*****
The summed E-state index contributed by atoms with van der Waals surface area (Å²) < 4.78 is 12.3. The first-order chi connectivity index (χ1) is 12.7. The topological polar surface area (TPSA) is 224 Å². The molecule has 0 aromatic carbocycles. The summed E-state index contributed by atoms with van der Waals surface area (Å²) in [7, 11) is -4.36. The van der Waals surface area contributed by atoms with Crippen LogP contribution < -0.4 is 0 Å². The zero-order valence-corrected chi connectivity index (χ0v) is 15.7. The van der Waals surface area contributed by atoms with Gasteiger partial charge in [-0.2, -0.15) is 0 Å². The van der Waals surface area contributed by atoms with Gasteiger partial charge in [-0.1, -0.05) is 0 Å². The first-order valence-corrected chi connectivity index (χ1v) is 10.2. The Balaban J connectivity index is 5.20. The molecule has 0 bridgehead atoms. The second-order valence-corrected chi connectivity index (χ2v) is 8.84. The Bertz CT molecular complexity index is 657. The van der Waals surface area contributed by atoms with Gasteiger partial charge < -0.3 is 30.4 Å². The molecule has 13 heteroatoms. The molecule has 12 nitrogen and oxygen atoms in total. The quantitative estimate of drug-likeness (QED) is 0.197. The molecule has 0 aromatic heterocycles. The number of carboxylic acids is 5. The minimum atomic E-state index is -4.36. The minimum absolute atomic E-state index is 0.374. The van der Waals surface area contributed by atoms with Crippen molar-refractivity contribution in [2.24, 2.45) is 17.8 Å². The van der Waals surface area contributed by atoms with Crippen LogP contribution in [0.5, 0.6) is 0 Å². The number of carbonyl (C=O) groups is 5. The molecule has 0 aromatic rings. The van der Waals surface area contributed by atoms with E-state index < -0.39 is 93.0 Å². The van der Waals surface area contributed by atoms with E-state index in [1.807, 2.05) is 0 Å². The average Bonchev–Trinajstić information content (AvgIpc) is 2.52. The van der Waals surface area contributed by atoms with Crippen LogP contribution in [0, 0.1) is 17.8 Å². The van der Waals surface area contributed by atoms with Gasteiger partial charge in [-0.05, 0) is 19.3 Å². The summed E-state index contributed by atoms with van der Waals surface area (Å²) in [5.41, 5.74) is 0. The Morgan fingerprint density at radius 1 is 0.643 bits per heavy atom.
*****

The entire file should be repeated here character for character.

The summed E-state index contributed by atoms with van der Waals surface area (Å²) < 4.78 is 12.3. The first-order chi connectivity index (χ1) is 12.7. The topological polar surface area (TPSA) is 224 Å². The molecule has 0 aromatic carbocycles. The summed E-state index contributed by atoms with van der Waals surface area (Å²) in [7, 11) is -4.36. The van der Waals surface area contributed by atoms with Crippen LogP contribution < -0.4 is 0 Å². The zero-order valence-corrected chi connectivity index (χ0v) is 15.7. The van der Waals surface area contributed by atoms with Gasteiger partial charge in [-0.2, -0.15) is 0 Å². The van der Waals surface area contributed by atoms with Gasteiger partial charge in [-0.1, -0.05) is 0 Å². The first-order valence-corrected chi connectivity index (χ1v) is 10.2. The Balaban J connectivity index is 5.20. The molecule has 0 bridgehead atoms. The second-order valence-corrected chi connectivity index (χ2v) is 8.84. The Bertz CT molecular complexity index is 657. The van der Waals surface area contributed by atoms with Gasteiger partial charge < -0.3 is 30.4 Å². The molecule has 13 heteroatoms. The molecule has 12 nitrogen and oxygen atoms in total. The quantitative estimate of drug-likeness (QED) is 0.197. The molecule has 0 aromatic heterocycles. The number of carboxylic acids is 5. The minimum atomic E-state index is -4.36. The minimum absolute atomic E-state index is 0.374. The van der Waals surface area contributed by atoms with Crippen molar-refractivity contribution in [2.24, 2.45) is 17.8 Å². The van der Waals surface area contributed by atoms with Crippen LogP contribution in [0.5, 0.6) is 0 Å². The number of carbonyl (C=O) groups is 5. The molecule has 0 aromatic rings. The van der Waals surface area contributed by atoms with E-state index < -0.39 is 93.0 Å². The van der Waals surface area contributed by atoms with E-state index in [1.807, 2.05) is 0 Å². The average Bonchev–Trinajstić information content (AvgIpc) is 2.52. The van der Waals surface area contributed by atoms with Crippen LogP contribution in [0, 0.1) is 17.8 Å². The van der Waals surface area contributed by atoms with Gasteiger partial charge in [-0.05, 0) is 19.3 Å². The summed E-state index contributed by atoms with van der Waals surface area (Å²) in [5.41, 5.74) is 0. The Morgan fingerprint density at radius 1 is 0.643 bits per heavy atom.